The South African Medical Association (SAMA) warned that access to adequate medical attention and supplies is proving difficult amid the second wave of the COVID-19 pandemic.
This after a Public Protector investigation into 17 public health facilities, revealed a shortage of personal protection equipment, poor hygiene, and substandard ambulance services amid the pandemic.
Health sector employees have also expressed exhaustion from working excessive hours as a result of clinical staff shortages.
SAMA Chairperson, Angelique Coetzee has warned the public to take extra precautions against contracting the coronavirus during the festive season.
Coetzee says, “This is why the medical fraternity is so up in arms about COVID-19 regulations not being followed because we are seeing it. We are experiencing it. You have to understand that this time of the year and I have made this publicly known – that we are going to go into a December with a lack of staff because a lot of the staff is going on leave…”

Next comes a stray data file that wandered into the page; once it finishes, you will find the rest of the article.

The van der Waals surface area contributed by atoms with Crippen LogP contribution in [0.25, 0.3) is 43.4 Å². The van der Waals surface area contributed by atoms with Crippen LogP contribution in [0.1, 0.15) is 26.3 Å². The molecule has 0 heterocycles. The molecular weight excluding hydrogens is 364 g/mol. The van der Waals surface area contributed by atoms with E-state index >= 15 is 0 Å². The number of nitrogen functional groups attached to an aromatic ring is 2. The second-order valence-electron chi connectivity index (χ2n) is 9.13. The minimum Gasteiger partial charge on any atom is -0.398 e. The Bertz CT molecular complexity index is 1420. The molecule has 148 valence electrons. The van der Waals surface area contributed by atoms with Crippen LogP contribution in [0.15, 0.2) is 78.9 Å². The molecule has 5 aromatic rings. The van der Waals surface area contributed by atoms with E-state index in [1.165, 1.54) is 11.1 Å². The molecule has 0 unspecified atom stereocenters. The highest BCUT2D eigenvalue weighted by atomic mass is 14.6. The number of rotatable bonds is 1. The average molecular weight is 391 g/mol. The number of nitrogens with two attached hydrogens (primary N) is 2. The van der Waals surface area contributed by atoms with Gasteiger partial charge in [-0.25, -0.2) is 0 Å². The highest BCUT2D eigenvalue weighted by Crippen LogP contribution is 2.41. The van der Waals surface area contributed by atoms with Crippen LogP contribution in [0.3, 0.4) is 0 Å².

“It’s those doctors and nurses that can’t take it anymore, to see a patient suffering, to have to make a decision between a young patient and old patient, who is going to get that oxygen,” added Coetzee.
The Public Protector’s office has decried what it calls persistent shortages of Personal Protective Equipment and of health care workers in the wake of the coronavirus pandemic.
Public Protector Busisiwe Mkhwebane says these are some of the findings contained in her 2020 report following inspections of various health institutions mostly in the Gauteng, Limpopo, and KwaZulu-Natal.
Her deputy Kholeka Gcaleka says: “There was insufficient distribution and provisioning of PPE to ensure the staff and COVID-19 patients were adequately protected from the surge of the pandemic. It was a course of concern that the PPE were collected at the warehouse and procured by the department and not the hospitals themselves according to their personal needs. There were no dedicated drivers appointed to collect them at the warehouse and this contributed to the delay to the receiving of stock. Hospitals did not have sufficient PPE.”
Special relief grants
The Public Protector says it has also received about 1500 complaints regarding delayed or non-payment of the R350 special relief grants as well as numerous UIF benefits. Mkhwebane says they are working on resolving the complaints.
“The rest of the 1514 applications were rejected by SASSA and we are therefore still probing and sent feedback letters to complainants, we awaiting their response. We also had 38 matters regarding undue delay to UIF benefits in relation to COVID-19. All 38 of these have been resolved.”